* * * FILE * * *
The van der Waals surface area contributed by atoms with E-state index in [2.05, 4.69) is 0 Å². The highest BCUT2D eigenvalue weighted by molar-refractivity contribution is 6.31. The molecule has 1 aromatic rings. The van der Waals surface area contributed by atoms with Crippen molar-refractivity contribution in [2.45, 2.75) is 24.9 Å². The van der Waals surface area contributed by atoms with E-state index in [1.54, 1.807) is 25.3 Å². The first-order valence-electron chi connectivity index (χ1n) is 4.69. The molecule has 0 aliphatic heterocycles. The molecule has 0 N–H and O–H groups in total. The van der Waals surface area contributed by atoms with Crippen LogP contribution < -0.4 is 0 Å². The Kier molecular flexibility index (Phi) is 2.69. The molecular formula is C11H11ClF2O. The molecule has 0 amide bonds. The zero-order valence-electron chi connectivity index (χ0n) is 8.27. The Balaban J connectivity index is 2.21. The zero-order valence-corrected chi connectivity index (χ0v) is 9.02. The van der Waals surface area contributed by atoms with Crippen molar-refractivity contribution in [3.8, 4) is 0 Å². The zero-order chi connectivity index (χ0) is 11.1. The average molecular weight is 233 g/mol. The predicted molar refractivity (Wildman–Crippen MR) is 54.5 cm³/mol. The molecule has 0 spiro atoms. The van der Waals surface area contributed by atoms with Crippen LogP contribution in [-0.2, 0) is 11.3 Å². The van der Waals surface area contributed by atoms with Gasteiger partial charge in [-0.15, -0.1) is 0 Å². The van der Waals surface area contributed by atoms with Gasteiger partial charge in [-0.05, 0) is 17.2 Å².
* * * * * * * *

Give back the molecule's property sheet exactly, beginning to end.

The van der Waals surface area contributed by atoms with E-state index in [2.05, 4.69) is 0 Å². The highest BCUT2D eigenvalue weighted by molar-refractivity contribution is 6.31. The molecule has 1 aromatic rings. The van der Waals surface area contributed by atoms with Crippen molar-refractivity contribution in [2.45, 2.75) is 24.9 Å². The van der Waals surface area contributed by atoms with E-state index in [1.54, 1.807) is 25.3 Å². The first-order valence-electron chi connectivity index (χ1n) is 4.69. The molecule has 0 aliphatic heterocycles. The molecule has 0 N–H and O–H groups in total. The van der Waals surface area contributed by atoms with Crippen LogP contribution < -0.4 is 0 Å². The Kier molecular flexibility index (Phi) is 2.69. The molecular formula is C11H11ClF2O. The molecule has 0 amide bonds. The zero-order valence-electron chi connectivity index (χ0n) is 8.27. The Balaban J connectivity index is 2.21. The zero-order valence-corrected chi connectivity index (χ0v) is 9.02. The van der Waals surface area contributed by atoms with Crippen molar-refractivity contribution in [3.8, 4) is 0 Å². The zero-order chi connectivity index (χ0) is 11.1. The average molecular weight is 233 g/mol. The predicted molar refractivity (Wildman–Crippen MR) is 54.5 cm³/mol. The molecule has 0 spiro atoms. The van der Waals surface area contributed by atoms with Crippen LogP contribution in [-0.2, 0) is 11.3 Å². The van der Waals surface area contributed by atoms with Gasteiger partial charge in [-0.15, -0.1) is 0 Å². The van der Waals surface area contributed by atoms with Gasteiger partial charge in [-0.05, 0) is 17.2 Å².